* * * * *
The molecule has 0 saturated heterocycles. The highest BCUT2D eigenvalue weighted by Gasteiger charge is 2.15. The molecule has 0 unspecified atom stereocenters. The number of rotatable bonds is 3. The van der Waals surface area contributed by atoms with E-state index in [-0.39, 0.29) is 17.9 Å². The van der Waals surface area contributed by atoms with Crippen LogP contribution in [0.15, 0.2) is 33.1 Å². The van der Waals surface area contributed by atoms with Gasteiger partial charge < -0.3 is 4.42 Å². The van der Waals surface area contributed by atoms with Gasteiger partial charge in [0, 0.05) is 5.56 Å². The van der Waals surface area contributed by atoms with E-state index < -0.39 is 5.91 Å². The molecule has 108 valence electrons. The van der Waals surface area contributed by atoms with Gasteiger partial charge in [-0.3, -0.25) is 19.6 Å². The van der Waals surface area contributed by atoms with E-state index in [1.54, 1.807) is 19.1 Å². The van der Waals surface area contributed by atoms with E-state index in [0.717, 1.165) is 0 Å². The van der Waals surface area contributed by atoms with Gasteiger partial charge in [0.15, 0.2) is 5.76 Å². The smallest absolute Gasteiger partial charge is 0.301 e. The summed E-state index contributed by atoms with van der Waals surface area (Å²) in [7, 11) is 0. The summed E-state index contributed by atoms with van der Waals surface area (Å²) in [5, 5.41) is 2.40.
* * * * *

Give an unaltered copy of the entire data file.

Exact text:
The molecule has 0 saturated heterocycles. The highest BCUT2D eigenvalue weighted by Gasteiger charge is 2.15. The molecule has 0 unspecified atom stereocenters. The number of rotatable bonds is 3. The van der Waals surface area contributed by atoms with E-state index in [-0.39, 0.29) is 17.9 Å². The van der Waals surface area contributed by atoms with Crippen LogP contribution in [0.15, 0.2) is 33.1 Å². The van der Waals surface area contributed by atoms with Gasteiger partial charge < -0.3 is 4.42 Å². The van der Waals surface area contributed by atoms with Gasteiger partial charge in [0, 0.05) is 5.56 Å². The van der Waals surface area contributed by atoms with E-state index < -0.39 is 5.91 Å². The molecule has 108 valence electrons. The van der Waals surface area contributed by atoms with Gasteiger partial charge in [-0.3, -0.25) is 19.6 Å². The van der Waals surface area contributed by atoms with E-state index in [1.54, 1.807) is 19.1 Å². The van der Waals surface area contributed by atoms with E-state index in [0.717, 1.165) is 0 Å². The van der Waals surface area contributed by atoms with Gasteiger partial charge in [0.15, 0.2) is 5.76 Å². The smallest absolute Gasteiger partial charge is 0.301 e. The summed E-state index contributed by atoms with van der Waals surface area (Å²) in [7, 11) is 0. The summed E-state index contributed by atoms with van der Waals surface area (Å²) in [5, 5.41) is 2.40.